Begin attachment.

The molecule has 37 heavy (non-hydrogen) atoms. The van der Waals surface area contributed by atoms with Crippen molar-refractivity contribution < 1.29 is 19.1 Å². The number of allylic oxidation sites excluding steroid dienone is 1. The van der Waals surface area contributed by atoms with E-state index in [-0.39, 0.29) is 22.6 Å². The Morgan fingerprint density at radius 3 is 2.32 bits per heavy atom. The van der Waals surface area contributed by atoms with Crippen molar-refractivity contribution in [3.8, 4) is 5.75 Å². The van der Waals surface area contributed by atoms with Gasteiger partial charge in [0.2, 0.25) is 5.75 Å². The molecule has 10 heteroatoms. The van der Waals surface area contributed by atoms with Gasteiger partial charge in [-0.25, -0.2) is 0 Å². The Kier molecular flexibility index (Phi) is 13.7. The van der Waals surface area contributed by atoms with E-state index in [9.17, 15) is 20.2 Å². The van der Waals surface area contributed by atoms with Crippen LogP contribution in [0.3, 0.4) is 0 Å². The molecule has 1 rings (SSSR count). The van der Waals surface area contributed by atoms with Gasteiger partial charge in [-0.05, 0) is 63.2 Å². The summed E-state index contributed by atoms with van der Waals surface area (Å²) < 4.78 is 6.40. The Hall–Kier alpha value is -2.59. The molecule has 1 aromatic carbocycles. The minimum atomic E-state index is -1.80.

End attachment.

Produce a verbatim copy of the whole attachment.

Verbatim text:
The molecule has 37 heavy (non-hydrogen) atoms. The van der Waals surface area contributed by atoms with Crippen molar-refractivity contribution < 1.29 is 19.1 Å². The number of allylic oxidation sites excluding steroid dienone is 1. The van der Waals surface area contributed by atoms with E-state index in [-0.39, 0.29) is 22.6 Å². The Morgan fingerprint density at radius 3 is 2.32 bits per heavy atom. The van der Waals surface area contributed by atoms with Crippen molar-refractivity contribution in [3.8, 4) is 5.75 Å². The van der Waals surface area contributed by atoms with Gasteiger partial charge in [0.2, 0.25) is 5.75 Å². The molecule has 10 heteroatoms. The van der Waals surface area contributed by atoms with Gasteiger partial charge in [-0.25, -0.2) is 0 Å². The Kier molecular flexibility index (Phi) is 13.7. The van der Waals surface area contributed by atoms with E-state index in [9.17, 15) is 20.2 Å². The van der Waals surface area contributed by atoms with Crippen LogP contribution in [0.3, 0.4) is 0 Å². The molecule has 1 rings (SSSR count). The van der Waals surface area contributed by atoms with Gasteiger partial charge in [-0.05, 0) is 63.2 Å². The summed E-state index contributed by atoms with van der Waals surface area (Å²) < 4.78 is 6.40. The Hall–Kier alpha value is -2.59. The molecule has 1 aromatic carbocycles. The minimum atomic E-state index is -1.80.